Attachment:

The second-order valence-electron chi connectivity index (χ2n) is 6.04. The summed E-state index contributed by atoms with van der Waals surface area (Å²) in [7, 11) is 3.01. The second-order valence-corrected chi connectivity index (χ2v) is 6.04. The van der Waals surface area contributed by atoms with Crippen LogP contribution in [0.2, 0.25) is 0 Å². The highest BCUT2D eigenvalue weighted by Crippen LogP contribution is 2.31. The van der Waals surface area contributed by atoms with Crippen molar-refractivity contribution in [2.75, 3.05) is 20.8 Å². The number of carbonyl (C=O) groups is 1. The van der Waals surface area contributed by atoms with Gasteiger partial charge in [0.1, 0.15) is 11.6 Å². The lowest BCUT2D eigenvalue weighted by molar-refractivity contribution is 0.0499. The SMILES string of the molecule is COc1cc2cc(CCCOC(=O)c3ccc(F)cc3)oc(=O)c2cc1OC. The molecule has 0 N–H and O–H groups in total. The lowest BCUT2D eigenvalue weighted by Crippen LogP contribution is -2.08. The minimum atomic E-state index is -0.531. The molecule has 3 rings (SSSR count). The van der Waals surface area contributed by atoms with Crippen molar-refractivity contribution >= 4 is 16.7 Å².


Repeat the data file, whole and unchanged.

The second-order valence-electron chi connectivity index (χ2n) is 6.04. The summed E-state index contributed by atoms with van der Waals surface area (Å²) in [7, 11) is 3.01. The second-order valence-corrected chi connectivity index (χ2v) is 6.04. The van der Waals surface area contributed by atoms with Crippen LogP contribution in [0.2, 0.25) is 0 Å². The highest BCUT2D eigenvalue weighted by Crippen LogP contribution is 2.31. The van der Waals surface area contributed by atoms with Crippen molar-refractivity contribution in [2.75, 3.05) is 20.8 Å². The number of carbonyl (C=O) groups is 1. The van der Waals surface area contributed by atoms with Gasteiger partial charge in [0.1, 0.15) is 11.6 Å². The lowest BCUT2D eigenvalue weighted by molar-refractivity contribution is 0.0499. The SMILES string of the molecule is COc1cc2cc(CCCOC(=O)c3ccc(F)cc3)oc(=O)c2cc1OC. The molecule has 0 N–H and O–H groups in total. The lowest BCUT2D eigenvalue weighted by Crippen LogP contribution is -2.08. The minimum atomic E-state index is -0.531. The molecule has 3 rings (SSSR count). The van der Waals surface area contributed by atoms with Crippen molar-refractivity contribution >= 4 is 16.7 Å².